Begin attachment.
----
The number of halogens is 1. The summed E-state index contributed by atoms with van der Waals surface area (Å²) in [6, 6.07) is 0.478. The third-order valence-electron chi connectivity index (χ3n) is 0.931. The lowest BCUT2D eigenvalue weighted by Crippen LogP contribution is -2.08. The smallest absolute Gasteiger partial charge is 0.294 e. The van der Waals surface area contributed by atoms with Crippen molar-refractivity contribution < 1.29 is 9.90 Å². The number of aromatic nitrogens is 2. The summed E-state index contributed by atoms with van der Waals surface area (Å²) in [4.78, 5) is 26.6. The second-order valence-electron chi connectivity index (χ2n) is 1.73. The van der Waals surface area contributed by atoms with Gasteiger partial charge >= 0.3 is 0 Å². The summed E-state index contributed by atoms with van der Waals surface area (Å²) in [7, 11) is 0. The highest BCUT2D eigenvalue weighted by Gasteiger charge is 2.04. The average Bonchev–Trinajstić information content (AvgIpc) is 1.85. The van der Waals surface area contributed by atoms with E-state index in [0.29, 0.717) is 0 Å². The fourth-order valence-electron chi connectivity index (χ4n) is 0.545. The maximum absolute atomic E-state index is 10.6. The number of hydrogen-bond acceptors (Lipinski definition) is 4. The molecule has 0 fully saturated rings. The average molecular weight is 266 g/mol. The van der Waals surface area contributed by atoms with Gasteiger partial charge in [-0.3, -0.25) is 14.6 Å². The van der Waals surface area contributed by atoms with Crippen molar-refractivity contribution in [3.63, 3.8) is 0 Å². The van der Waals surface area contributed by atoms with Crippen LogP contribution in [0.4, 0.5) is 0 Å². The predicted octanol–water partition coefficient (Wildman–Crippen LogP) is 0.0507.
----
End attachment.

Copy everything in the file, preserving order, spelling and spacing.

The number of halogens is 1. The summed E-state index contributed by atoms with van der Waals surface area (Å²) in [6, 6.07) is 0.478. The third-order valence-electron chi connectivity index (χ3n) is 0.931. The lowest BCUT2D eigenvalue weighted by Crippen LogP contribution is -2.08. The smallest absolute Gasteiger partial charge is 0.294 e. The van der Waals surface area contributed by atoms with Crippen molar-refractivity contribution < 1.29 is 9.90 Å². The number of aromatic nitrogens is 2. The summed E-state index contributed by atoms with van der Waals surface area (Å²) in [4.78, 5) is 26.6. The second-order valence-electron chi connectivity index (χ2n) is 1.73. The van der Waals surface area contributed by atoms with Gasteiger partial charge >= 0.3 is 0 Å². The summed E-state index contributed by atoms with van der Waals surface area (Å²) in [7, 11) is 0. The highest BCUT2D eigenvalue weighted by Gasteiger charge is 2.04. The average Bonchev–Trinajstić information content (AvgIpc) is 1.85. The van der Waals surface area contributed by atoms with E-state index in [0.29, 0.717) is 0 Å². The fourth-order valence-electron chi connectivity index (χ4n) is 0.545. The maximum absolute atomic E-state index is 10.6. The number of hydrogen-bond acceptors (Lipinski definition) is 4. The molecule has 0 fully saturated rings. The average molecular weight is 266 g/mol. The van der Waals surface area contributed by atoms with Gasteiger partial charge in [-0.3, -0.25) is 14.6 Å². The van der Waals surface area contributed by atoms with Crippen molar-refractivity contribution in [3.63, 3.8) is 0 Å². The van der Waals surface area contributed by atoms with Crippen LogP contribution in [0.4, 0.5) is 0 Å². The predicted octanol–water partition coefficient (Wildman–Crippen LogP) is 0.0507.